There is much math that I know of, and know some details of, and wish I knew more about. Perhaps in another lifetime???

    If you have other questions feel free to ask.
    Likes N/A liked this post

  10. #10
    Senior Member Scott N Denver's Avatar
    Join Date
    Apr 2009
    MBTI
    INFP
    Enneagram
    4w5
    Posts
    2,899

    Default

    Quote Originally Posted by Elocute View Post
    I wouldn't say it's as bad as philosophy; I'd say a degree in physics is even more useless actually (because its so abstract that it can't be applied to anything else after awhile) whereas a mathematician could always go into financial industry without a PhD if they did adequate statistics etc. This is more applied than pure math; I'd wager pure math is as useless as a physics degree (all theory= no one cares).

    Either way engineering is far better.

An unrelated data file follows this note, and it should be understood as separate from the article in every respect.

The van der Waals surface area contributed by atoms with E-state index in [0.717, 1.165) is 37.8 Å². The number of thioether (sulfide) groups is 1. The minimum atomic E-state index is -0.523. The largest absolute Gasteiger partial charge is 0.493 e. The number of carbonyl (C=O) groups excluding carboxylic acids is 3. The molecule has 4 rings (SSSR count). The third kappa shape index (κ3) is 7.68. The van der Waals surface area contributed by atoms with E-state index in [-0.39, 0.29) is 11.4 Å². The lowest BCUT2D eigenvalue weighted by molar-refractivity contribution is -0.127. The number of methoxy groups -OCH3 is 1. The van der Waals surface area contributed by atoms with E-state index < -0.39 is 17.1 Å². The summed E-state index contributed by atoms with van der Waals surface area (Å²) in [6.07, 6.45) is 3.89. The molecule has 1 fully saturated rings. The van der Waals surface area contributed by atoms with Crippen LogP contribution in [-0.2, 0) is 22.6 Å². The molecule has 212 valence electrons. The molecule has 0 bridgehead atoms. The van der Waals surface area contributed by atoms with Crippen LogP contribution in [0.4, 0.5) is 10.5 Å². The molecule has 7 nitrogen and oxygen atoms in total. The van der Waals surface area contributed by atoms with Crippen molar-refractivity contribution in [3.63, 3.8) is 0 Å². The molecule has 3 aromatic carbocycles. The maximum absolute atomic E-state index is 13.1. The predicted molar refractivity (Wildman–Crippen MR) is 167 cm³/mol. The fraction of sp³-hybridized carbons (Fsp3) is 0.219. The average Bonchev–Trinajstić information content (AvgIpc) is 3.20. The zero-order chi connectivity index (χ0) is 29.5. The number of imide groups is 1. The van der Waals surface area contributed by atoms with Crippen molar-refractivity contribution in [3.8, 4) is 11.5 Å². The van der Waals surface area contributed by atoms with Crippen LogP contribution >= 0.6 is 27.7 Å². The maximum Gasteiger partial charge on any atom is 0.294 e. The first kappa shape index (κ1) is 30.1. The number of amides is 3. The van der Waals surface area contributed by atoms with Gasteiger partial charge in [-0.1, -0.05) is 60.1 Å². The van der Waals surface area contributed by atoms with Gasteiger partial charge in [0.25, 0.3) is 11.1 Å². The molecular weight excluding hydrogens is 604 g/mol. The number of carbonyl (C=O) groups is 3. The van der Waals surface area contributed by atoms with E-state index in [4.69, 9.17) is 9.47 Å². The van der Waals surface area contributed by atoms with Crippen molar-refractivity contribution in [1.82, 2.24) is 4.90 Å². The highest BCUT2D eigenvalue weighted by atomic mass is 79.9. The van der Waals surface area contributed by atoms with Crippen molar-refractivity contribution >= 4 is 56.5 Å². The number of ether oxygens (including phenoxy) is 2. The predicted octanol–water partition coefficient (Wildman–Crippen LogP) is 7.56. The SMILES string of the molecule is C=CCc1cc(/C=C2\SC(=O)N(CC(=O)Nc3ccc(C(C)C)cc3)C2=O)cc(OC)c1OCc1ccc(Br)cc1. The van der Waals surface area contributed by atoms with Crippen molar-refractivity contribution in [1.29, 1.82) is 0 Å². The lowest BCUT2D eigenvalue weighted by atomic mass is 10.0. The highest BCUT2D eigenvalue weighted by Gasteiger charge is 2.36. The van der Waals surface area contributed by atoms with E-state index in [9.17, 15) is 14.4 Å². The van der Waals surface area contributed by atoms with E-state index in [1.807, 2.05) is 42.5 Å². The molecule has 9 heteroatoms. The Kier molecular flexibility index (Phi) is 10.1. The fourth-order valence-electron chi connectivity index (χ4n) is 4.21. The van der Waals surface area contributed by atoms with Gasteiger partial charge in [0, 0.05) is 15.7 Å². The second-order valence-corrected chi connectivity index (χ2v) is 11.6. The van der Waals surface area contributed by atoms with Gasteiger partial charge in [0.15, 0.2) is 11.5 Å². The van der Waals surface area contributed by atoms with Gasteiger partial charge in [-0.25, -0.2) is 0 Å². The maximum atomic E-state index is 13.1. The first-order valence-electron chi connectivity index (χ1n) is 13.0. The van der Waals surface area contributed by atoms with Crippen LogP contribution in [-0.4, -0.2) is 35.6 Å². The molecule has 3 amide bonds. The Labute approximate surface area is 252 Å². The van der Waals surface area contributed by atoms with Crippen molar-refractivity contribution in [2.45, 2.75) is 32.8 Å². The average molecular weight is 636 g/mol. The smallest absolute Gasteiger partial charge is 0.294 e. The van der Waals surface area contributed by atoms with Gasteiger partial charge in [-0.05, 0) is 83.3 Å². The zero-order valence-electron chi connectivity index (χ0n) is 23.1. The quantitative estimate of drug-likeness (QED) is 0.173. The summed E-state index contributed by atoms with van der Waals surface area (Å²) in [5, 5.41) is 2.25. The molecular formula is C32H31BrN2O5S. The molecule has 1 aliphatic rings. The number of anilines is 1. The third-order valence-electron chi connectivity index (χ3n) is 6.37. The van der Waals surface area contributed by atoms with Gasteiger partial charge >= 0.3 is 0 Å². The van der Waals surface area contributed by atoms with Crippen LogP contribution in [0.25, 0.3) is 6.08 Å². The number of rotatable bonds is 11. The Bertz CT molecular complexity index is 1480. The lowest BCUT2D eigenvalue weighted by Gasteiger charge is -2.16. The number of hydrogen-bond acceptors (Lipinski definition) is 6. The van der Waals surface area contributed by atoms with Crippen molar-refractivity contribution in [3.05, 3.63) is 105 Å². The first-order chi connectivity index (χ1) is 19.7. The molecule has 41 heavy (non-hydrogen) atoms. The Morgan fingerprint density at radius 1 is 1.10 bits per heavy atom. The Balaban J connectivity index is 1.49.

I entered college as a math major and finished as a math/physics double. I then went on to grad school for additional training physics, materials science, and electrical engineering.

    I am not personally aware of any schools where being a math major double majoring as an engineer as well is possible. It sure wasnt the places I went to school.

    If you want to stay in math jobwise, or stick to math/computing stuff in related applied areas, I would say focus on either operations research, statistics, or maybe partial differential equations. Statistics is very broadly applicable.